If you’re in the United States look to your left. Now, look to your right. Chances are you just saw some kind of retail store, more particularly a chain one. America may be the land of the free and the home of the brave. But, it is also the home of the over-retailed. We have 40 square feet of retail space per person, which is the highest of any other county. So how exactly did we become the advertisement-laden, shopping-mall mecca of the world?
Riholtz explained that trends with consumerism is a direct reflection of construction and that unfortunately consumer trends are ever-changing. Yet we are building permanent structures based around them such as shopping centers and retail destinations. According to Forbes, “since 1995, the number of shopping centers in the U.S. has grown by more than 23 percent and the total gross leasable area by almost 30 percent, while the population has grown by less than 14 percent.”
Consumer values have changed significantly since the nineties when many of the aforementioned shopping malls were erected. In previous decades, a sign of status was the accumulation of material items. While that is not an entirely antiquated notion, the ways to go about it have changed. Americans, especially the younger generations, value experiences over things. So when an assistant gets promoted from her current position to an executive, she is more likely to plan a weekend getaway to celebrate with friends or upgrade apartments than blowing a grand at a designer store.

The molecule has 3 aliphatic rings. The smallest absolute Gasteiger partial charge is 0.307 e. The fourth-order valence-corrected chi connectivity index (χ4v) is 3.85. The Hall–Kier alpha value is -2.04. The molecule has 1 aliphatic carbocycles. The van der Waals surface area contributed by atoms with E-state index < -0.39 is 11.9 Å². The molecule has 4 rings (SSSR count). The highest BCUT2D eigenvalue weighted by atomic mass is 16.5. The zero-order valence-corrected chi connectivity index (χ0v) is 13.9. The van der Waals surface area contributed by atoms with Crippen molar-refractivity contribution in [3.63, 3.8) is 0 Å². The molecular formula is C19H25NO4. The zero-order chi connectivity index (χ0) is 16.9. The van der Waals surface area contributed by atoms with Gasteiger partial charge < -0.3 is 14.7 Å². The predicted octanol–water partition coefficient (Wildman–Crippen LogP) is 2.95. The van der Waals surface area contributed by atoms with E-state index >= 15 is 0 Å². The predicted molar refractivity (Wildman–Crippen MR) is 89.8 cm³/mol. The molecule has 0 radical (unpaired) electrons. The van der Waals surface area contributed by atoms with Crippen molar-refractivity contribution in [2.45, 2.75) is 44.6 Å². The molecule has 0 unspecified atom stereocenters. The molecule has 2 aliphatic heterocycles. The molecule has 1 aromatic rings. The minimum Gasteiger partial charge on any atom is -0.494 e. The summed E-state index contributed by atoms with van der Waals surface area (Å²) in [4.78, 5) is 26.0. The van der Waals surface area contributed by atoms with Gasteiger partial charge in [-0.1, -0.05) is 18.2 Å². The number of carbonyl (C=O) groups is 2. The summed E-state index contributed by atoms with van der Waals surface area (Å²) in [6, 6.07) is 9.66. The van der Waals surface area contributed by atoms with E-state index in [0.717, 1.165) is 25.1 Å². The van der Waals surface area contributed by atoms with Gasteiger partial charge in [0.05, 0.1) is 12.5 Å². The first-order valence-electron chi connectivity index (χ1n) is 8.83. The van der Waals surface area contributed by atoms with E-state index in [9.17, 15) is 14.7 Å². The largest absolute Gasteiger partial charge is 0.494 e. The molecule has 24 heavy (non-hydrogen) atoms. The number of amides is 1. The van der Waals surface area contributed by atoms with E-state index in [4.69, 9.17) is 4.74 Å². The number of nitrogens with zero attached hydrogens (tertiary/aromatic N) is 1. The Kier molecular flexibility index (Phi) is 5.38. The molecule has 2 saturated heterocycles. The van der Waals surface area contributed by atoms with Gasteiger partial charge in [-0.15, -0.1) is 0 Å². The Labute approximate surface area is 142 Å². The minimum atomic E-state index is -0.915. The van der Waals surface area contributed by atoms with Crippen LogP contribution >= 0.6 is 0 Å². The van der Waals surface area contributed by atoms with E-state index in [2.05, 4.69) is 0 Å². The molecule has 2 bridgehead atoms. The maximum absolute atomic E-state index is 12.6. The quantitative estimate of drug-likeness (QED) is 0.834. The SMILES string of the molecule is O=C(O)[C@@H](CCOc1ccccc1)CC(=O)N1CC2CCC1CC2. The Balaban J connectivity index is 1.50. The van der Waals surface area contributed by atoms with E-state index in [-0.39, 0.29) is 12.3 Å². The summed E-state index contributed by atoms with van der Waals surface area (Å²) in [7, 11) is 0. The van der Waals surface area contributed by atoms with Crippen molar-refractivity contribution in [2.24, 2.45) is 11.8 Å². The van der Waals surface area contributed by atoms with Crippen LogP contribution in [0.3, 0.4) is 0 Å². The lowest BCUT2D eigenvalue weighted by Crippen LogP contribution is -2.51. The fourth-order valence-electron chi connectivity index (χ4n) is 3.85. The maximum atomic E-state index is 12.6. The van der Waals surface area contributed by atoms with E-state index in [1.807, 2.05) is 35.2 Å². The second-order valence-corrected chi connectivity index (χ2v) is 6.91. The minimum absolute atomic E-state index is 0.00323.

The average American will not buy a product without price checking between multiple stores. The problem now is that more often than not, said item is cheaper to purchase online! Not a great sign for brick-and-mortar. Back in the day, consumers just went to the store and purchased without a second thought or click. Maintaining retail space comes at a cost therefore it makes sense why prices would be higher than online. This has led to “showrooming” where shoppers check out and discover new products but go complete the purchase online.
Malls and gargantuan shopping centers have been the hallmark of suburbia for the last few decades. This may have worked in the past but with the current retail landscape, it is more of a burden. Storefronts are closing to cut costs due to the changes in consumer shopping habits and values. Retailers are not doomed, but just need to figure out how to do business in this new age of consumerism.